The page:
What the f_ _ _ is up with the music biz?

Trying to thwart illegal downloads of her new album “American Life,” Madonna released decoy mp3s on file-sharing network KaZaA that, while the full length of a single, carried only the queen of pop’s voice, sneering, “What the fuck do you think you’re doing?” An annoyed hacker community told Madonna what they thought: one broke into her website and posted three mp3s of “American Life” songs and quipped “This is what the fuck I think I’m doing...” And dozens of remixes called cutups and mashups (set to trance, house, and techno beats) of Madonna’s tsk-tsking have been collected on various sites. Dmusic is holding a contest for best remix, offering “Boycott RIAA” t-shirts and stickers for prizes. The New York Times says that the publicity caused by these remixes can only boost sales of an album filled with such “joyless narcissism”: “Planned or not, it's the kind of free-range collaboration the Internet was made for.”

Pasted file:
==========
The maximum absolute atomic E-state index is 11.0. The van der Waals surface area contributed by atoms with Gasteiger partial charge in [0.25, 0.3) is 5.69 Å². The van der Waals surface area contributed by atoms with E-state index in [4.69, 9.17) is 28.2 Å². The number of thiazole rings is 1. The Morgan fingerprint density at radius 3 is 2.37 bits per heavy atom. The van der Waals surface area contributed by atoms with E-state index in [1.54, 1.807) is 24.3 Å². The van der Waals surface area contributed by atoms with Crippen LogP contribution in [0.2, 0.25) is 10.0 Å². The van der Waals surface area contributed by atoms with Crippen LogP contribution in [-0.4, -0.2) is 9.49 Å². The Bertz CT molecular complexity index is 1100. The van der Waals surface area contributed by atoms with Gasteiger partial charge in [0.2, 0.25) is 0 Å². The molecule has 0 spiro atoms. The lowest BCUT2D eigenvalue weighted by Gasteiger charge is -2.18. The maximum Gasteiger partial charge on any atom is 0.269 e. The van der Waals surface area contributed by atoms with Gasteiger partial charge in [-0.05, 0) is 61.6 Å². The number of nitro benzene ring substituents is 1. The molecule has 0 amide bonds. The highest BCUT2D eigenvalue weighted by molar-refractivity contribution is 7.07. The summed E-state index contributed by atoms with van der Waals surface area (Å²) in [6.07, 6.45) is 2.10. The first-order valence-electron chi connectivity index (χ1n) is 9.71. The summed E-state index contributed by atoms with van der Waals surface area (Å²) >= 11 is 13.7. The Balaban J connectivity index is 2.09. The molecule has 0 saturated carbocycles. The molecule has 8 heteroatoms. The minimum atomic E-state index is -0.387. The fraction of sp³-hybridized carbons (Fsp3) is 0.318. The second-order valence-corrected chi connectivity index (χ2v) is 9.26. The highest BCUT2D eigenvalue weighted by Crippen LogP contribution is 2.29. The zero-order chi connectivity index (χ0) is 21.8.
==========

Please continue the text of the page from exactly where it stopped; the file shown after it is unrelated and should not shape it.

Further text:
In other music news, a Spanish artificial intelligence company has stumbled onto a computerized hitmaking formula, they say. Polyphonic HMI’s “Hit Song Science” analyzed every song from the last five year’s Billboard top 30 for factors including melody, beat, harmony, pitch, octave, and timbre. Studying the data clusters, they realized they could compare unreleased songs to past chart-toppers and predict its popular success. Sound silly? Sony, RCA, and Universal (UK) have already signed on, and Hit Song Science accurately predicted the success of 8-Grammy winner Norah Jones.

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